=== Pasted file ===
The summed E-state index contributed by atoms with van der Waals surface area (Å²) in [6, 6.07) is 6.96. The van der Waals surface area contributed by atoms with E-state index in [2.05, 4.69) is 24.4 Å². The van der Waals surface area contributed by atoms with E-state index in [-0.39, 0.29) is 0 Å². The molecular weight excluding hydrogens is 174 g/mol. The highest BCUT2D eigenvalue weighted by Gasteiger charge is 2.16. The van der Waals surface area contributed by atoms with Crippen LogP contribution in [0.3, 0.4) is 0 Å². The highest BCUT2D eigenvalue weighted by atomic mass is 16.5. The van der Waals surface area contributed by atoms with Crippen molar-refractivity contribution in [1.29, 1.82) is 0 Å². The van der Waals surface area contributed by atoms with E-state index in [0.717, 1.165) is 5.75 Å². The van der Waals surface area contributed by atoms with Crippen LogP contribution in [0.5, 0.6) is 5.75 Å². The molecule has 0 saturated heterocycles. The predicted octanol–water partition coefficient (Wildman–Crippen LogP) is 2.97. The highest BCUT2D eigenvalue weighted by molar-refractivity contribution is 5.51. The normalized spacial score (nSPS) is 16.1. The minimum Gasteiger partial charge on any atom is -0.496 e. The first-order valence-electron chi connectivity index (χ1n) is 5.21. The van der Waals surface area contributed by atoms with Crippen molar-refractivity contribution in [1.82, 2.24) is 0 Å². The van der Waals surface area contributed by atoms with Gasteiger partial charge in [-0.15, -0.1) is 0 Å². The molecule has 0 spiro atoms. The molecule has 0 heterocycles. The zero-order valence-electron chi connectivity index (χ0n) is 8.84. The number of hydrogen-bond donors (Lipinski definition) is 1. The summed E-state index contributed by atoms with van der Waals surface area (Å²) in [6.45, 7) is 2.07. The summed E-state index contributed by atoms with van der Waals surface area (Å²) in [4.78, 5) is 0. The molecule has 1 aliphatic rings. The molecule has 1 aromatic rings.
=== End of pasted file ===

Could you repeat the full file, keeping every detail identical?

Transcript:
The summed E-state index contributed by atoms with van der Waals surface area (Å²) in [6, 6.07) is 6.96. The van der Waals surface area contributed by atoms with E-state index in [2.05, 4.69) is 24.4 Å². The van der Waals surface area contributed by atoms with E-state index in [-0.39, 0.29) is 0 Å². The molecular weight excluding hydrogens is 174 g/mol. The highest BCUT2D eigenvalue weighted by Gasteiger charge is 2.16. The van der Waals surface area contributed by atoms with Crippen LogP contribution in [0.3, 0.4) is 0 Å². The highest BCUT2D eigenvalue weighted by atomic mass is 16.5. The van der Waals surface area contributed by atoms with Crippen molar-refractivity contribution in [1.29, 1.82) is 0 Å². The van der Waals surface area contributed by atoms with E-state index in [0.717, 1.165) is 5.75 Å². The van der Waals surface area contributed by atoms with Crippen LogP contribution in [0.5, 0.6) is 5.75 Å². The molecule has 0 saturated heterocycles. The predicted octanol–water partition coefficient (Wildman–Crippen LogP) is 2.97. The highest BCUT2D eigenvalue weighted by molar-refractivity contribution is 5.51. The normalized spacial score (nSPS) is 16.1. The minimum Gasteiger partial charge on any atom is -0.496 e. The first-order valence-electron chi connectivity index (χ1n) is 5.21. The van der Waals surface area contributed by atoms with Crippen molar-refractivity contribution in [1.82, 2.24) is 0 Å². The van der Waals surface area contributed by atoms with Gasteiger partial charge in [-0.15, -0.1) is 0 Å². The molecule has 0 spiro atoms. The molecule has 0 heterocycles. The zero-order valence-electron chi connectivity index (χ0n) is 8.84. The number of hydrogen-bond donors (Lipinski definition) is 1. The summed E-state index contributed by atoms with van der Waals surface area (Å²) in [6.45, 7) is 2.07. The summed E-state index contributed by atoms with van der Waals surface area (Å²) in [4.78, 5) is 0. The molecule has 1 aliphatic rings. The molecule has 1 aromatic rings.